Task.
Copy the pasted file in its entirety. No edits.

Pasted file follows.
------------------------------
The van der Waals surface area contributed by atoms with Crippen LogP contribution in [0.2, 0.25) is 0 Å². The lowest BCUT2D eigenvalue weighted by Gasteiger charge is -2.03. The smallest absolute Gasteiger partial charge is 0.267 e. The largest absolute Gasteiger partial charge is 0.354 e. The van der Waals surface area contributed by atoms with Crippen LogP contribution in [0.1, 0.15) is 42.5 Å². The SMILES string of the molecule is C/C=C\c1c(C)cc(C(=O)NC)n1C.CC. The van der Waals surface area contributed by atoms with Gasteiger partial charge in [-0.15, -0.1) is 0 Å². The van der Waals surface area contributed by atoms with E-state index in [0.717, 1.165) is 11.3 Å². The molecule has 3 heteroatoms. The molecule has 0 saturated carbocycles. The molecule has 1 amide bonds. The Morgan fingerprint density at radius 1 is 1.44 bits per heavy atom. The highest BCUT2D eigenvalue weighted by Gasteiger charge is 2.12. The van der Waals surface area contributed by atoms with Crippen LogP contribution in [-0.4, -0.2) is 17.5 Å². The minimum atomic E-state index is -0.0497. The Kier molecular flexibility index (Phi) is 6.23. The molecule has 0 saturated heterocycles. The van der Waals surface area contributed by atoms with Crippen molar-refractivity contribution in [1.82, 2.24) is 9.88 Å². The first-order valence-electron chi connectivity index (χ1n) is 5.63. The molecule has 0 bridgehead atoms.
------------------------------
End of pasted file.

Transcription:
The van der Waals surface area contributed by atoms with Crippen LogP contribution in [0.2, 0.25) is 0 Å². The lowest BCUT2D eigenvalue weighted by Gasteiger charge is -2.03. The smallest absolute Gasteiger partial charge is 0.267 e. The largest absolute Gasteiger partial charge is 0.354 e. The van der Waals surface area contributed by atoms with Crippen LogP contribution in [0.1, 0.15) is 42.5 Å². The SMILES string of the molecule is C/C=C\c1c(C)cc(C(=O)NC)n1C.CC. The van der Waals surface area contributed by atoms with Gasteiger partial charge in [-0.15, -0.1) is 0 Å². The van der Waals surface area contributed by atoms with E-state index in [0.717, 1.165) is 11.3 Å². The molecule has 3 heteroatoms. The molecule has 0 saturated carbocycles. The molecule has 1 amide bonds. The Morgan fingerprint density at radius 1 is 1.44 bits per heavy atom. The highest BCUT2D eigenvalue weighted by Gasteiger charge is 2.12. The van der Waals surface area contributed by atoms with Crippen LogP contribution in [-0.4, -0.2) is 17.5 Å². The minimum atomic E-state index is -0.0497. The Kier molecular flexibility index (Phi) is 6.23. The molecule has 0 saturated heterocycles. The van der Waals surface area contributed by atoms with Crippen molar-refractivity contribution in [1.82, 2.24) is 9.88 Å². The first-order valence-electron chi connectivity index (χ1n) is 5.63. The molecule has 0 bridgehead atoms.